The Higgs Boson
Physicists have experimentally determined (based on the highest energy particle collisions currently attainable) an upper limit for the size of quarks and electrons: they must be smaller than 10-18 meters. How much smaller is currently unknown. Superstring theory suggests that these elementary particles could be as small as a Planck length (10-35 m), or perhaps several powers of ten larger.
In 2012, experiments at CERN observed a new particle with a mass about 125 GeV using a proton-proton collision energy of 8 TeV. Continuing experiments and analysis have concluded that this particle is "consistent with the Higgs boson predicted by the Standard Model." As of 2015, analysis of the Large Hadron Collider (LHC) data indicate that the newly discovered particle is scalar and spin 0, theoretically required attributes of the Higgs boson. A comprehensive discussion can be found on Wikipedia.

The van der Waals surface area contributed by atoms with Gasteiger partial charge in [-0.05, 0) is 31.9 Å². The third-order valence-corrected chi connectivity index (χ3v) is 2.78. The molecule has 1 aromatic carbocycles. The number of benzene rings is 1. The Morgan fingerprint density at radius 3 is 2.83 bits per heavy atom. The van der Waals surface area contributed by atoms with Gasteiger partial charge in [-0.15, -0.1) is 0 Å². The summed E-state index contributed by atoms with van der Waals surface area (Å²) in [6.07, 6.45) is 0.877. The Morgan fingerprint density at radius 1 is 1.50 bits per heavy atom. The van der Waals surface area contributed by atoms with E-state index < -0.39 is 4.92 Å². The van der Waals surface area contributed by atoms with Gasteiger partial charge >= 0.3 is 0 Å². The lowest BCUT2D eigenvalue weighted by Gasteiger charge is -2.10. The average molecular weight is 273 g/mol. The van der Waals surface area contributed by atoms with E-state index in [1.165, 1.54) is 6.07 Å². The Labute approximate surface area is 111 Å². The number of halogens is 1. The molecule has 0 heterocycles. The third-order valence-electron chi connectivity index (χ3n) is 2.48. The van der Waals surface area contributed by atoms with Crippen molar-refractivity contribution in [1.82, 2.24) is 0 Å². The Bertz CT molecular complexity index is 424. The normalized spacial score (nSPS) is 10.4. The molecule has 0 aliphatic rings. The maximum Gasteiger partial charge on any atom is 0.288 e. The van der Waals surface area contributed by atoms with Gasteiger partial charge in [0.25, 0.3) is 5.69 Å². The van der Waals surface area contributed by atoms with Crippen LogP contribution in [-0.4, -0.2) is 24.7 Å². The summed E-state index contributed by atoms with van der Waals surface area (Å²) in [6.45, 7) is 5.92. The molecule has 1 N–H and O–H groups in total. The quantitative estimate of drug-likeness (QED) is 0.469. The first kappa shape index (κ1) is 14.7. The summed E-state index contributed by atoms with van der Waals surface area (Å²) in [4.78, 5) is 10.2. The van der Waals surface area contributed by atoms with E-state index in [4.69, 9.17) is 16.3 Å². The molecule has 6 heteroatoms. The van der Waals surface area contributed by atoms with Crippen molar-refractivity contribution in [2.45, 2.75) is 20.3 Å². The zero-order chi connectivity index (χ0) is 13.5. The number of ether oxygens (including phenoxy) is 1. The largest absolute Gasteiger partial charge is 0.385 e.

Navigating This Site
To continue your upward journey of 46 powers of ten (10-18 m to 1027 m), select one of the up buttons to jump up one, two, or three powers of ten, or click the image anywhere outside the small inner square to go up one step. At each step, the inner square contains the entire previous image, reduced to one hundredth of its previous area, one thousandth of its previous volume. You may change direction at any step by selecting one of the down buttons or by clicking inside the small square. Remember that there are two separate paths, so if you want to reread a page you just left, use your browser's Back button. I hope you enjoy your trip.
Copyright © 2016 by Bruce Bryson